In this issue of Blood, Giles and colleagues report the remarkable clinical activity of MK-0457, an aurora kinase inhibitor, in 3 Philadelphia chromosome–positive leukemia patients harboring the highly resistant T315I mutation.
To counteract the problem of imatinib resistance due to BCR-ABL gene mutations in Philadelphia chromosome–positive (Ph+) leukemias, several new drugs have been tested in preclinical assays, and 3 of them are currently in clinical development: the dual-specificity Src/Abl inhibitors dasatinib (BMS354825) and SKI606, and the imatinib derivative nilotinib (AMN-107). Nevertheless, the T315I mutant has remained an Achilles heel for at least 2 of these second-generation inhibitors (ie, nilotinib and dasatinib).1,2 Structural analyses predict that the T315I eliminates a crucial hydrogen bond required for high-affinity binding of imatinib, dasatinib, and nilotinib, and alters adversely the topology of the ATP-binding pocket.3
In this issue of Blood, Giles and colleagues document for the first time the efficacy of a tyrosine kinase inhibitor in T315I-positive patients—2 patients with chronic myeloid leukemia (CML) in accelerated phase and a patient with Ph+ acute lymphoblastic leukemia (ALL), resistant both to imatinib and to dasatinib or nilotinib, who received MK-0457 within a phase 1/2 study. All 3 patients achieved clinical responses to doses that were not associated with adverse events.
The use of this aurora kinase inhibitor in the treatment of Ph+ leukemias found its rationale in the results of a recent screening4 of existing chemical compounds for their ability to bind and inhibit drug-resistant mutant variants of Bcr-Abl, including the T315I. The study revealed that MK-0457 binds T315I Bcr-Abl with very high affinity (Kd = 5 nM). Subsequent cocrystal studies showed that MK-0457 binds Bcr-Abl in a mode that accommodates the substitution of the bulkier isoleucine for threonine at residue 315 (see figure), and for this reason effectively inhibits the kinase activity of both wild-type and T315I Bcr-Abl in vitro at micromolar concentrations.5 Despite the small number of T315I-positive patients treated with MK-0457 and the very short follow-up, the clinical observations of Giles and colleagues seem to fully validate this preclinical evidence.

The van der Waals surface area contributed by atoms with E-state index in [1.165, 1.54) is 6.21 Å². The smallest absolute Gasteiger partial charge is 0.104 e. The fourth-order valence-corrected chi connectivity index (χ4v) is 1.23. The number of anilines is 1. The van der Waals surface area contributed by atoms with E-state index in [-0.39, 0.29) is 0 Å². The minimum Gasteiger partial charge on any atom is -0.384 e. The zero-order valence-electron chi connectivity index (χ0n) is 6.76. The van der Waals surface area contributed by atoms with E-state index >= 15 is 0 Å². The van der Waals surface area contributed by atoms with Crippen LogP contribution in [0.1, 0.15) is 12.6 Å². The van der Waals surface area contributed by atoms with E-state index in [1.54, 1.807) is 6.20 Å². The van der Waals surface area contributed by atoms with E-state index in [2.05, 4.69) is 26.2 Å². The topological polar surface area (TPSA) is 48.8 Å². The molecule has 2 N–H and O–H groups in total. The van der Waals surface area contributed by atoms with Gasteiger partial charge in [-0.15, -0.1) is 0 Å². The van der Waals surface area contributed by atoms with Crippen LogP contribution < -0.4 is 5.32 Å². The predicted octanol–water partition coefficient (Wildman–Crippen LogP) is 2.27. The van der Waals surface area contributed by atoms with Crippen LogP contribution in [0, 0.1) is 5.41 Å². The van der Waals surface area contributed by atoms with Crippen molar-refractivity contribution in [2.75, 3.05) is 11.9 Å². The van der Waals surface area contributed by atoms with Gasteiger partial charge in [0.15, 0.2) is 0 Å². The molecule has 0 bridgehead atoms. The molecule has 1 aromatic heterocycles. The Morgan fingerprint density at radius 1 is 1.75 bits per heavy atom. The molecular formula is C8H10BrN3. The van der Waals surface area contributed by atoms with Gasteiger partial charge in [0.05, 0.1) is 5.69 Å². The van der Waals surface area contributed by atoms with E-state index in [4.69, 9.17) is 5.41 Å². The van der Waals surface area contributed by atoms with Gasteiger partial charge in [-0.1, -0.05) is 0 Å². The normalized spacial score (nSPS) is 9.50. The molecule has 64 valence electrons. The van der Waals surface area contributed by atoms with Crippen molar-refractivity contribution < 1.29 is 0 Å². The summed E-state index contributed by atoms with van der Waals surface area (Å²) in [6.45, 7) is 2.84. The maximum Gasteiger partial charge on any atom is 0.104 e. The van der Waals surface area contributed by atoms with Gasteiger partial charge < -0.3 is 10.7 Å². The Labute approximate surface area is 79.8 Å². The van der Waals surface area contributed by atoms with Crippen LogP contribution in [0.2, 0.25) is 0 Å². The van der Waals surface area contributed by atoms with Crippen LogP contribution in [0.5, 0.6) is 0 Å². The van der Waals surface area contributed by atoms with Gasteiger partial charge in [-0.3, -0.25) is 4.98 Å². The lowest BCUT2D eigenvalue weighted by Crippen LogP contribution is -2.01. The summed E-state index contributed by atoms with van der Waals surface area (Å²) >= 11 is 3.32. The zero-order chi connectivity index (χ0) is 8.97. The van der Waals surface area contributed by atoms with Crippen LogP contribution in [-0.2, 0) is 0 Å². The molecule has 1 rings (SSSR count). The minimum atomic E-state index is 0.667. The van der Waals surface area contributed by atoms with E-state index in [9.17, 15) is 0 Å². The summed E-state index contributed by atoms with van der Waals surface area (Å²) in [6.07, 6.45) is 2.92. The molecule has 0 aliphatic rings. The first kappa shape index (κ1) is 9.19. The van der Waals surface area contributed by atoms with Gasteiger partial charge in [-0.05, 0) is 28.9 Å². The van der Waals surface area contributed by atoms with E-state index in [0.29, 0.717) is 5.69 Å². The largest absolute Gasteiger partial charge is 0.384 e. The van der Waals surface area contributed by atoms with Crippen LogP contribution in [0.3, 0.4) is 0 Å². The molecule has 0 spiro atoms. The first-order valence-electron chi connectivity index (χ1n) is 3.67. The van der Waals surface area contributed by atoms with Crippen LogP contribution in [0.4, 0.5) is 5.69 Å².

If, on one hand, results of crystallographic and in vitro studies made it reasonable to assess this compound in Ph+ leukemia patients, the inhibition of aurora kinases by MK-0457 raises the question whether these targets may also harbor some pathogenetic role in CML and/or Ph+ ALL. Aurora kinases regulate diverse cell-cycle events, ranging from the entry into mitosis, centrosome function, mitotic spindle formation, and chromosome orientation to segregation. Aberrant activity of these kinases has been reported in many human tumors, but it is yet unclear whether, in T315I Bcr-Abl–positive CML and Ph+ ALL, there is a selective deregulation of aurora kinases and if auroras may be a suitable secondary target for inhibition. Whatever the actual mechanism of action of MK-0457 is, the observations of Giles et al may set the stage for a breakthrough in the management of patients with the T315I mutation, who are at present without an effective treatment, if we exclude allogeneic stem cell transplantation.
Conflict-of-interest disclosure: The authors declare no competing financial interests. ▪
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